I also use a bungee tether around both my guide and my waist during the swim and the run. This allows me to use proprioceptive cues from the tether to know where to go. My guide swims the course and I the tether directs me on the right path.
What is the highlight of your involvement competing in triathlon so far?
The highlights of my triathlon career thus far have been the opportunity to represent my country and compete against the best in the world. Another major highlight of my career was breaking the two hour time barrier for a standard distance triathlon. I first did this in Dallas in 2007 and then crushed that time in Malibu 2008 with a time of 1:58:26 to win the overall amateur race. The hope is that achievements such as this will begin to break down barriers for those with disabilities in order to compete at the highest level and be considered not just as a motivational story but as an elite athlete.
What were your goals for the 2009 season?
My goals for the 2009 season were to win the overall paratriathlon division at the ITU World Championships as well as win the overall paratriathlon category at 70.3 World Championships in Florida. I also wanted to break two hours at the ITU World Championships.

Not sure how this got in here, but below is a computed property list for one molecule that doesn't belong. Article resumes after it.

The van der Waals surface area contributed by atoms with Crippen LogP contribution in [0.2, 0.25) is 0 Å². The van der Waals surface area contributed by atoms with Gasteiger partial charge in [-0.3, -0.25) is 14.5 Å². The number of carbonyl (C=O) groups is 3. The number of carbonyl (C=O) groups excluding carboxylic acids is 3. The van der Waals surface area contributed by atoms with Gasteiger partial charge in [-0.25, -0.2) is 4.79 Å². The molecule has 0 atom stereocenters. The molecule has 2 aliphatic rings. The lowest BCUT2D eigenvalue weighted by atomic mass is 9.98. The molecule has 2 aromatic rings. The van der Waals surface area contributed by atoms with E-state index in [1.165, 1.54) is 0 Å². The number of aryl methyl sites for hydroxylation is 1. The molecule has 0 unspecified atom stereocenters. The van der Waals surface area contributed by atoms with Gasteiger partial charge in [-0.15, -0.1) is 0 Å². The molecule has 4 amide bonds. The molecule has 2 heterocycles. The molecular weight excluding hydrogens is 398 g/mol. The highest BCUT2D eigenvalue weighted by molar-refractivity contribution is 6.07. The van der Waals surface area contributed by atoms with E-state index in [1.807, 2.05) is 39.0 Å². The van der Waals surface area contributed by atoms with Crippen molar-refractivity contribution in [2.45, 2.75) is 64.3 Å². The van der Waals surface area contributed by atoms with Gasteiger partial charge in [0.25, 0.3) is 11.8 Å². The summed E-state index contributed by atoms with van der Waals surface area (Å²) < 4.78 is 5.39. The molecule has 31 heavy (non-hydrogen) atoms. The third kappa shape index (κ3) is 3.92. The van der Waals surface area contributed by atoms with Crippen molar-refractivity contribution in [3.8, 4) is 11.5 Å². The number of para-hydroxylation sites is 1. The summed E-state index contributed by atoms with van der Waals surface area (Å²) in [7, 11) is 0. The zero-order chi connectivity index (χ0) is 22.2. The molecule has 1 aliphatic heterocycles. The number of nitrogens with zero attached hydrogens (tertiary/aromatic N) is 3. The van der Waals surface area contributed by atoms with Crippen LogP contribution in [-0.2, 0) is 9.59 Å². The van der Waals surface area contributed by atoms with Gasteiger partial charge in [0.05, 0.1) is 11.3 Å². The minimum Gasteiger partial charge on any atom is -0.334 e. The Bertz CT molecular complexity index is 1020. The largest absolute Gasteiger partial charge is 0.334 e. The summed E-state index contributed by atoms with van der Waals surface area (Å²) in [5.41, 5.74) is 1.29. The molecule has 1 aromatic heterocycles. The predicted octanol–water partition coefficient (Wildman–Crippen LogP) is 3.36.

Do you have any advice or words of encouragement for individuals thinking about competing in paratriathlon?
To anyone with aspirations of competing in the sport of triathlon, I say go with your passion. If you invest your heart into it, your returns will be great. The sport of triathlon is growing, but the paratriathlon movement is exploding. There are so many great athletes out there that are “diamonds in the rough”, but just don’t know it. Until you step outside your comfort box and attempt the uncomfortable, you will never discover your full potential.
For more information regarding Aaron, check his website: www.cdifferentwithaaron.com
Peter Boronkay moved from swimming to triathlon in 2004 and hasn't looked back, winning his first world championship title in 200907:46 - 26 Nov, 2009
Get up close and personal with paratriathlon world champion Bill Chaffey from Australia04:15 - 15 Oct, 2009